In the summer of 2006, at the absolute top of the housing market boom in the SE and literally weeks before one of the biggest housing crashes in history, I purchased my new lakefront house! The housing market was booming and everyone was making money. Timing was perfect! I figured I’d get a great house, have fun using it and then make a bundle selling it whenever I wanted. Well, things didn’t quite work out the way I wanted. I, like so many, had no idea how wrong I was and how the looming risk was so imminent and so substantial.
As you would expect I grossly overpaid for the house and, today, I’m suffering the consequences as I try to sell it. Twelve-years later and the house is finally under contract to be sold for 30% less than I paid. Didn’t our parents tell us that real estate is supposed to be a good investment and appreciate ~5% /year? Well, I guess, like anything, there are good real estate opportunities and bad ones, and so many factors impact the transaction. What makes it worse is that the loss in value of the house is not the only loss. Think of the opportunity cost for the money that has been stuck in a depreciating asset for 12-years. I could invested the money elsewhere where it would have compounded interest for years. Well, enough about the loss.
Interestingly, my misfortune turns out to be a boon for the new buyer who is getting an amazing lake house for tens of thousands less than I paid. One man’s suffering is certainly another man’s fortune. I guess that creates balance in the universe. Furthermore, I’ve learned that I cannot expect to win every time. Other people have to win too!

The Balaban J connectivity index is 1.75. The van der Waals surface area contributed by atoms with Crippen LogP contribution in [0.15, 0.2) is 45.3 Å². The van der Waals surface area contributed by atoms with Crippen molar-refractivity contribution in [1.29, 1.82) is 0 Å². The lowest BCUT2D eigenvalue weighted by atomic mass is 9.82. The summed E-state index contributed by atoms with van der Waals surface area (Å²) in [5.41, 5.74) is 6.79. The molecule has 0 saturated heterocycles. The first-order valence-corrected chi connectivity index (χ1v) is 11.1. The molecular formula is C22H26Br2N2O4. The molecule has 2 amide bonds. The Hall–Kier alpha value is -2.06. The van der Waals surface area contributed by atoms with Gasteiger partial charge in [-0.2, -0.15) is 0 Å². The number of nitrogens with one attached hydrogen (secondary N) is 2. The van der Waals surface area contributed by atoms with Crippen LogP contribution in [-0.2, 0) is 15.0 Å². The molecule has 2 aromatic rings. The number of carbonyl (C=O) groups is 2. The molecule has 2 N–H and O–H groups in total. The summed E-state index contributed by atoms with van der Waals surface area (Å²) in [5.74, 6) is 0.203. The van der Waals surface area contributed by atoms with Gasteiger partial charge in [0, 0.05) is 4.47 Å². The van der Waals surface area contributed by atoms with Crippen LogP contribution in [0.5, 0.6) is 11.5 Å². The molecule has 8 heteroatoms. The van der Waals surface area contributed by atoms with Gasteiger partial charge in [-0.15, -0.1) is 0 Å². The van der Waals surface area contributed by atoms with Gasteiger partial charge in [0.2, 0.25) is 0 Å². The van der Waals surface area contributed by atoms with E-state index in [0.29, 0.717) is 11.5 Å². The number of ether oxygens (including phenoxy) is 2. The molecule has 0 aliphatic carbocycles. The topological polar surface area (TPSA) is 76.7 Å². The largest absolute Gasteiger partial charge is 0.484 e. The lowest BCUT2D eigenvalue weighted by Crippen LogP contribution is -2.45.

As I reflect on the lake house transaction further and focus differently, I realize I had substantial intangible gains on the house. My friends, family and I shared dozens of weekends relaxing, cooking, boating and chatting at the house. It was (and is) a special place that that created indelible memories. And, if I had not bought the lake house, I would never have met my wife (longer story). Those are some big wins!
When I look back on my life 30-40 years from now, I trust that I will not regret my lake house purchase, despite it being a financial loss. I realize that winning and losing is totally relative. I am grateful for the opportunity to own a lake house and to have shared that with my friends and family. In the scheme of things, I now recognize this as more of a win and great learning experience. Don’t get me wrong… For now, I’m happy to rent a lake house from time to time when the urge arises (and won’t be buying a second home any time soon).
The Smarter Sooner takeaway: be sure to look closely at all of life’s events as there usually are wins (sometimes tucked away) that may just overshadow even the most prickly financial losses. Good luck!